But before you even think about arming yourself with a traveller’s sword instead of a useless tree branch, you’ll need to get used to the rather intricate control scheme. While Breath of the Wild’s controls aren’t complex by any means, there is a lot to remember. In your first hour of play, you’ll be equipping lots of different weapons which means trawling through your inventory menu (with slots for weapons, bows and arrows, shields, armour, materials, food, and key items) on the pause screen. Then you’ll have to get to grips with your bow by cycling through different bows and arrows, both of which are on different buttons. And of course, your stamina depletes quickly as you run and jump up cliff faces. Once you’ve got the control scheme under your wing though, you can start thinking more tactically.
Given there’s very few dungeons, Breath of the Wild presents Shrines which are much smaller, more intricate ten-minute puzzles. Getting to each Shrine is probably the biggest hurdle you’ll have to face in the opening hours of the game, simply because you don’t have access to a horse. However, once you are within the Shrine’s four walls, you’ll get to experience some classic Zelda puzzles. Each of the four you encounter during the tutorial stage will give you a different ability – or known as runes in the game – to use to solve the puzzle at hand. Between freezing water with cryonis, stopping time with stasis, levitating objects with magnesis, and throwing remote bombs, the Shrines are a superb way to satisfy your hunger for riddles. Each of them also has one chest to find and open too, which greatly adds to the appeal. Of course, these abilities can be used outside of the shrines as well, making them into a weapon you can count on.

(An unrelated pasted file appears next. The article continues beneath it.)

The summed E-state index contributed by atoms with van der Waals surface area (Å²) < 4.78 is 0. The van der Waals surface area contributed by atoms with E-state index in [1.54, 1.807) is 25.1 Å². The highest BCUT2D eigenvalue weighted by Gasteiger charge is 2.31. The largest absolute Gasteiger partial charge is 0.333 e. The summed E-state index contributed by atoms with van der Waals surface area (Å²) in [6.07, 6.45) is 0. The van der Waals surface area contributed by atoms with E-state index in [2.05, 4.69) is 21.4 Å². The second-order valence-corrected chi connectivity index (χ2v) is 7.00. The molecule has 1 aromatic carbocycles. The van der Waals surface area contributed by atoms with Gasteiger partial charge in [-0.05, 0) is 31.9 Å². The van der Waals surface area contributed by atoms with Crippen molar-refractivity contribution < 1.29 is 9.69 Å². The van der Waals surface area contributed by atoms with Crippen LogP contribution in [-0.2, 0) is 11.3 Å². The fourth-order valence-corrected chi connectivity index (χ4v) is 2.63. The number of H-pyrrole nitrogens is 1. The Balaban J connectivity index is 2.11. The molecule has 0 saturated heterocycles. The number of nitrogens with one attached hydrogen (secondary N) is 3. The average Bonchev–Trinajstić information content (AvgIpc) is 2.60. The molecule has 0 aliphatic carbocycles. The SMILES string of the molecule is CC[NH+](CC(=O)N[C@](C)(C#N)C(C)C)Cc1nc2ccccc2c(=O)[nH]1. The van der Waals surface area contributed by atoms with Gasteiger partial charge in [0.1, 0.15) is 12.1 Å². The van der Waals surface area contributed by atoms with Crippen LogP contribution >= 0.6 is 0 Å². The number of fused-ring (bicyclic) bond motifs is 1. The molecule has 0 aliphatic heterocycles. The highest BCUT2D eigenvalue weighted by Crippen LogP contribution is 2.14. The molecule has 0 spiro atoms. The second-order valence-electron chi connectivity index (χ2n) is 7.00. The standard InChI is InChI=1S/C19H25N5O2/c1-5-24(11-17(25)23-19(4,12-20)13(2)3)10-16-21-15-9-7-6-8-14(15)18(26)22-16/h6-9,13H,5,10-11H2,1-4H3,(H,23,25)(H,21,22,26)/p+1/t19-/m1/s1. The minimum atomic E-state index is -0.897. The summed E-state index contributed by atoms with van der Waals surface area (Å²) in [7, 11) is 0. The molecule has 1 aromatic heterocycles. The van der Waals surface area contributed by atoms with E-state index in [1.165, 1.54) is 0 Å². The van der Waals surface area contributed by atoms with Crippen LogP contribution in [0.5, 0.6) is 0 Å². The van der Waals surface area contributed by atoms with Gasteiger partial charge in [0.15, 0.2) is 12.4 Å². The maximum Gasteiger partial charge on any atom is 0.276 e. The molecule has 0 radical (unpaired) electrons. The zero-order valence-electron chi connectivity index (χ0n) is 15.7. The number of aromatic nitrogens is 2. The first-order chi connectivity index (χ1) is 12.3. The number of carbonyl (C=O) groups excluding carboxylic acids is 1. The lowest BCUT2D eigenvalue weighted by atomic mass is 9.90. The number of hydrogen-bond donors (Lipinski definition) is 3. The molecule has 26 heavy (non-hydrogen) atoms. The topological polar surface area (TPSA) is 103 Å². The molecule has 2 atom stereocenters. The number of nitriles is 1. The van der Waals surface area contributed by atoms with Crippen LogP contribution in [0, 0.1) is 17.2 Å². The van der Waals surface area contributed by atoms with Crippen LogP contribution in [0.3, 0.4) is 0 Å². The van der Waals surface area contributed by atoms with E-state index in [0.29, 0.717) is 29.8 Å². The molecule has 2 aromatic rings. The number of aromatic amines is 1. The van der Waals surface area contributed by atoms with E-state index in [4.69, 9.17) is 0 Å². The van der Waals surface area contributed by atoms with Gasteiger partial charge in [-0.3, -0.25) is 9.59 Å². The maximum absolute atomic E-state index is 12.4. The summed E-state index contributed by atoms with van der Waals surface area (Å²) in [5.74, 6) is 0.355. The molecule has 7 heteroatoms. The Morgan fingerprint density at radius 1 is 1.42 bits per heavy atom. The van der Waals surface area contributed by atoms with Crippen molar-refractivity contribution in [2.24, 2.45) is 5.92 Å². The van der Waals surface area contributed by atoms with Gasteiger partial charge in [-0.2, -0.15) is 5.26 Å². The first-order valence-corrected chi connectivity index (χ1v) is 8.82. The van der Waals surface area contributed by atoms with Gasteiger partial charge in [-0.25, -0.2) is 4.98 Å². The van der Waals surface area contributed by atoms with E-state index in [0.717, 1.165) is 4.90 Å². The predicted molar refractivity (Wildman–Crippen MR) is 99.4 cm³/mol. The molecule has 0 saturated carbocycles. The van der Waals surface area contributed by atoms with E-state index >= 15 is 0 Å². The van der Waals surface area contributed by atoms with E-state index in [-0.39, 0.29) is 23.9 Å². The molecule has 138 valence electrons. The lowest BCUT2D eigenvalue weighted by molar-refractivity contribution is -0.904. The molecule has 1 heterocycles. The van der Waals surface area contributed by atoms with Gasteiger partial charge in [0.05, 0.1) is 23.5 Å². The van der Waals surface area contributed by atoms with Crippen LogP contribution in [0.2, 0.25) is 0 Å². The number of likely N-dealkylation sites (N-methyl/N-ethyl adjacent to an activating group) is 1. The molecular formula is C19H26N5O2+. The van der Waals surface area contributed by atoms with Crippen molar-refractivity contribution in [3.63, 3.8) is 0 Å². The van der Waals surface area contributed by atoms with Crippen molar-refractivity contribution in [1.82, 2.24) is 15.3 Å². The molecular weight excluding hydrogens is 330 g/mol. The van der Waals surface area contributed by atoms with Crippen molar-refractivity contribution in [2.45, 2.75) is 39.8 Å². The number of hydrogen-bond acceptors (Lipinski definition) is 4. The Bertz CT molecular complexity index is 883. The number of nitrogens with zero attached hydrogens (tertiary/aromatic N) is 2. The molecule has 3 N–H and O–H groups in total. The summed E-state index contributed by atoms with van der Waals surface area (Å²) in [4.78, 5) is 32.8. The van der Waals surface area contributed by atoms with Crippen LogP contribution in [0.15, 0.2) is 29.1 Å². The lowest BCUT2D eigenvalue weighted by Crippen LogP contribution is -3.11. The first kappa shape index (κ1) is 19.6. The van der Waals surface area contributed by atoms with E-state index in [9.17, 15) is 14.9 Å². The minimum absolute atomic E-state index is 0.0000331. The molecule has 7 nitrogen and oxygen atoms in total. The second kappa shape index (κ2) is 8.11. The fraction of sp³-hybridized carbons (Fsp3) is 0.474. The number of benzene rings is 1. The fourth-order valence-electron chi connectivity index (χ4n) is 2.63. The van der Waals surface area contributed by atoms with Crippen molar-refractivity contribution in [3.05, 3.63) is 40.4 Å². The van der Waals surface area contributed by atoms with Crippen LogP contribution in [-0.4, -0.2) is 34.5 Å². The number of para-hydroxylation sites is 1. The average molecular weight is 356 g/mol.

The inspiration taken from open world games such as Skyrim has certainly changed the dynamics of Breath of the Wild, but the combination of food has certainly been heavily borrowed from Capcom’s Monster Hunter franchise. While there’s no wild felynes dancing at the table, there are many similarities with food; it’s not only a form of healing, it’s also a way to elevate your defense, stamina and resistance to heat or cold. Unfortunately there’s no recipe compendium, so when you begin to combine food you’ll hear echoes of Forrest Gump; you never know what you’re gonna get. I’m sure the prospect of eating a mushroom stew is a much better alternative for Link than eating a pulsating heart.
While playing Breath of the Wild on the Switch in handheld mode is largely unproblematic, issues start to arise when playing the game in docked mode. There are frequent dips in framerate, usually when panning the camera over large expanses of land, and there is also odd connectivity problems with the Joy-Cons. According to Nintendo though, they are aware of this issue and are beginning to investigate. That can only be a good thing for poor Link, who is unequivocally fed up of falling to his death when in Shrines.
I’ve merely scratched the surface of this vast, open Hyrule. But the giddiness is still there and likely will be in many more hours to come. If this is Nintendo’s way of revitalising the Zelda series, I’m certainly on board, with or without Link’s somersaults.